• Sow seeds of vegetables now, including beetroot, cabbages, endive, kohl rabi, lettuce, radish, rocket, spinach, swede and turnips

The Greenhouse

  • Pinch out tomato side shoots developing from the main stem
  • Fit automatic vent openers to help control air flow and fit extra low-level louvre vents if required
  • Tie in tomato shoots to their supports. Water daily to prevent the compost drying out, which can cause split fruits and blossom end rot
  • Thin out bunches of grapes with pointed scissors
  • Pinch out shoot tips on coleus to encourage plants to branch, and remove any flowers that form
  • Propagate pelargoniums from cuttings during July and August to grow strongly rooted plants that will survive the winter
  • Feed crops in growing bags and pots every week
  • Watch out for vine weevil beetles and larvae, and treat compost with a suitable product such as Provado Vine Weevil Killer 2

Don’t forget you can hear me every Sunday 10 am to 12 noon for all your gardening questions answered.

Have a great week and see you next time.

Andrew

What to do in the garden – First Week of July

Generally

It’s July and for me it means not only busy in the garden keeping it lovely and tidy and watered but it is Britain in Bloom judging time! I’m judging the South and South east of England from Rochester to Christchurch and half a dozen places in between!  Watch out south coast resorts!

I love judging, we get to see real community gardens many maintained by volunteers but whoever is looking after them, all are enthusiastic! Some a lot more than others! This year for the first time I’m judging neighbourhood gardening.  Some are front gardens in streets.

It’s amazing what a name can do! One area I am going to is called “Full Frontal” The name portrays an area rather than a street that many streets can join in. If you name your area as “The residents of Magnolia Way” you will only really ever get residents of that street enter but with a more generic name you will attract a lot more.  And isn’t that he idea?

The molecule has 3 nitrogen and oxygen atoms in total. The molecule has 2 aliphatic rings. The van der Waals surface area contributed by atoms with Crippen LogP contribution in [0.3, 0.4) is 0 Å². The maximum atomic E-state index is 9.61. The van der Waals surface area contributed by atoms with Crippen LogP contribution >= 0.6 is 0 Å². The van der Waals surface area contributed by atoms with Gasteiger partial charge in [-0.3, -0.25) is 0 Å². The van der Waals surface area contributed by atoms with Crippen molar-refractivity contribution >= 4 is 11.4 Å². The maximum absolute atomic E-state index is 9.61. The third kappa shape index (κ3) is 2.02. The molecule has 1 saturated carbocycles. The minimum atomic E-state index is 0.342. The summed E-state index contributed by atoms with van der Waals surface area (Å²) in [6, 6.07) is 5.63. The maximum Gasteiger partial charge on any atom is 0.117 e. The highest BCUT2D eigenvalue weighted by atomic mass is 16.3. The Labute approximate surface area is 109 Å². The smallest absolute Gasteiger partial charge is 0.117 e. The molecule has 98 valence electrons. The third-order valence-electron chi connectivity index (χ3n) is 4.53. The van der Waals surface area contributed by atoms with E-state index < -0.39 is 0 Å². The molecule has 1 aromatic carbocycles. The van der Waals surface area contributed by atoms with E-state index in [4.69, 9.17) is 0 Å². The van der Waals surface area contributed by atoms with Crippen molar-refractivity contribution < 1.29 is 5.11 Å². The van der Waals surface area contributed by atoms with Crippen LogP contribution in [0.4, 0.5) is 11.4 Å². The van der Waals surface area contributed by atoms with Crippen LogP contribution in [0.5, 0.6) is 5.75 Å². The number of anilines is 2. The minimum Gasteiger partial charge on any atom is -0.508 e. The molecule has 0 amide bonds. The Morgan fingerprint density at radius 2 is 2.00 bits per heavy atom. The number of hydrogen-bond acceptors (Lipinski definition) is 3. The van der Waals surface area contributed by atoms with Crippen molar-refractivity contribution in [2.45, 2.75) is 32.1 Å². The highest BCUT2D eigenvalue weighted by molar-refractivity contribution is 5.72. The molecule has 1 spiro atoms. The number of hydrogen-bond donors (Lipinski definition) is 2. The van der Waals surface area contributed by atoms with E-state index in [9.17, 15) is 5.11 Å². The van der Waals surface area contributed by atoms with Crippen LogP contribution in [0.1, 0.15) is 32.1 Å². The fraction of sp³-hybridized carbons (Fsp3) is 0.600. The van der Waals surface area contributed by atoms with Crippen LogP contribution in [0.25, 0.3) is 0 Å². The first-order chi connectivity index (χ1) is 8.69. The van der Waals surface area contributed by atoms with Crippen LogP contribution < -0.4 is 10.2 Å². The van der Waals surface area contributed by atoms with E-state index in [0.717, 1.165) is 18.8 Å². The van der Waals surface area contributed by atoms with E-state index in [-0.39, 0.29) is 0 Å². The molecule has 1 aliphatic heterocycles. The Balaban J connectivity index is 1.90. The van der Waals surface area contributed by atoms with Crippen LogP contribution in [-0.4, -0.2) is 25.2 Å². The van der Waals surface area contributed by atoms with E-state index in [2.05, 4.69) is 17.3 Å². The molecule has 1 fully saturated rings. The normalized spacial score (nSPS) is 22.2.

Flower Garden

  • Lift, divide and replant congested flag irises after flowering
  • Deadhead border perennials like delphiniums and lupins to encourage a second flush of blooms
  • Pick dead flowers off rhododendrons
  • Deadhead roses to encourage more flowers
  • Cut back ceanothus, weigela, escallonia and kerria where necessary to control growth.
  • Water all ericaceous (lime-hating) shrubs, including camellias and rhododendrons, with a generous helping of sequestrene plant tonic, Miracid or a similar fertiliser specially formulated for acid lovers
  • Tie in developing stems of dahlias to supports

Fruit and Vegetable Garden

  • Spray potatoes and outdoor tomatoes with Bordeaux mixture or similar to prevent blight
  • Thin heavy crops of apples, pears and plums
  • Tie in new raspberry canes to support wires
  • Cover brassicas with fine netting to prevent cabbage white butterflies laying their eggs on the leaves
  • Keep sowing parsley to ensure a continuous supply
  • Cut down unwanted raspberry canes at soil level
  • Sow cabbages to pick as spring greens
  • Hoe a little fertiliser into the soil between rows of onions as you weed
  • Peg down strawberry runners into pots of soil to root new plants. Only ever propagate from healthy, disease-free stock. After fruiting, trim off all strawberry foliage with shears
  • Sow seeds of vegetables now, including beetroot, cabbages, endive, kohl rabi, lettuce, radish, rocket, spinach, swede and turnips

The Greenhouse

  • Pinch out tomato side shoots developing from the main stem
  • Fit automatic vent openers to help control air flow and fit extra low-level louvre vents if required
  • Tie in tomato shoots to their supports. Water daily to prevent the compost drying out, which can cause split fruits and blossom end rot
  • Thin out bunches of grapes with pointed scissors
  • Pinch out shoot tips on coleus to encourage plants to branch, and remove any flowers that form
  • Propagate pelargoniums from cuttings during July and August to grow strongly rooted plants that will survive the winter
  • Feed crops in growing bags and pots every week
  • Watch out for vine weevil beetles and larvae, and treat compost with a suitable product such as Provado Vine Weevil Killer 2

Don’t forget you can hear me every Sunday 10 am to 12 noon for all your gardening questions answered.

Have a great week and see you next time.

Andrew